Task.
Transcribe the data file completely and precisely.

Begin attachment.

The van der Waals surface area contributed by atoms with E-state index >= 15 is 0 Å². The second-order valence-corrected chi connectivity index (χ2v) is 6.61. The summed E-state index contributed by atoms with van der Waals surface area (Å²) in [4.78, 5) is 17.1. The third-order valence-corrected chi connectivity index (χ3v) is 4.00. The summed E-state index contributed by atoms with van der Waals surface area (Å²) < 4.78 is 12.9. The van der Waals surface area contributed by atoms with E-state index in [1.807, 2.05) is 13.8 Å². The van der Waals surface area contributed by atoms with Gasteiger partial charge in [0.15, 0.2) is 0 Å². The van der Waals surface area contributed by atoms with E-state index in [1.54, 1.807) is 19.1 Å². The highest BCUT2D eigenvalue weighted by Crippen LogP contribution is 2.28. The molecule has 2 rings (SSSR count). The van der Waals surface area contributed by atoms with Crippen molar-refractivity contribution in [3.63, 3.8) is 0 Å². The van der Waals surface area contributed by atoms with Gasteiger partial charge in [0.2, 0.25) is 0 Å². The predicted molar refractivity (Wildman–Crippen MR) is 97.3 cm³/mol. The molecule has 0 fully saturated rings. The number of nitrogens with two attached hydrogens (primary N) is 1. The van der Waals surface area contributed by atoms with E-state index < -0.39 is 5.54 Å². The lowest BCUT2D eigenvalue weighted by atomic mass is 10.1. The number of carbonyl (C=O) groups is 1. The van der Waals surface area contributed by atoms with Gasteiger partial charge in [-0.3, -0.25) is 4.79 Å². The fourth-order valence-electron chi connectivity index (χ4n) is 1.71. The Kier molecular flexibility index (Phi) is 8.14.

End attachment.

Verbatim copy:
The van der Waals surface area contributed by atoms with E-state index >= 15 is 0 Å². The second-order valence-corrected chi connectivity index (χ2v) is 6.61. The summed E-state index contributed by atoms with van der Waals surface area (Å²) in [4.78, 5) is 17.1. The third-order valence-corrected chi connectivity index (χ3v) is 4.00. The summed E-state index contributed by atoms with van der Waals surface area (Å²) < 4.78 is 12.9. The van der Waals surface area contributed by atoms with E-state index in [1.807, 2.05) is 13.8 Å². The van der Waals surface area contributed by atoms with Gasteiger partial charge in [0.15, 0.2) is 0 Å². The van der Waals surface area contributed by atoms with E-state index in [1.54, 1.807) is 19.1 Å². The highest BCUT2D eigenvalue weighted by Crippen LogP contribution is 2.28. The molecule has 2 rings (SSSR count). The van der Waals surface area contributed by atoms with Crippen molar-refractivity contribution in [3.63, 3.8) is 0 Å². The van der Waals surface area contributed by atoms with Gasteiger partial charge in [0.2, 0.25) is 0 Å². The predicted molar refractivity (Wildman–Crippen MR) is 97.3 cm³/mol. The molecule has 0 fully saturated rings. The number of nitrogens with two attached hydrogens (primary N) is 1. The van der Waals surface area contributed by atoms with E-state index < -0.39 is 5.54 Å². The lowest BCUT2D eigenvalue weighted by atomic mass is 10.1. The number of carbonyl (C=O) groups is 1. The van der Waals surface area contributed by atoms with Gasteiger partial charge in [-0.3, -0.25) is 4.79 Å². The fourth-order valence-electron chi connectivity index (χ4n) is 1.71. The Kier molecular flexibility index (Phi) is 8.14.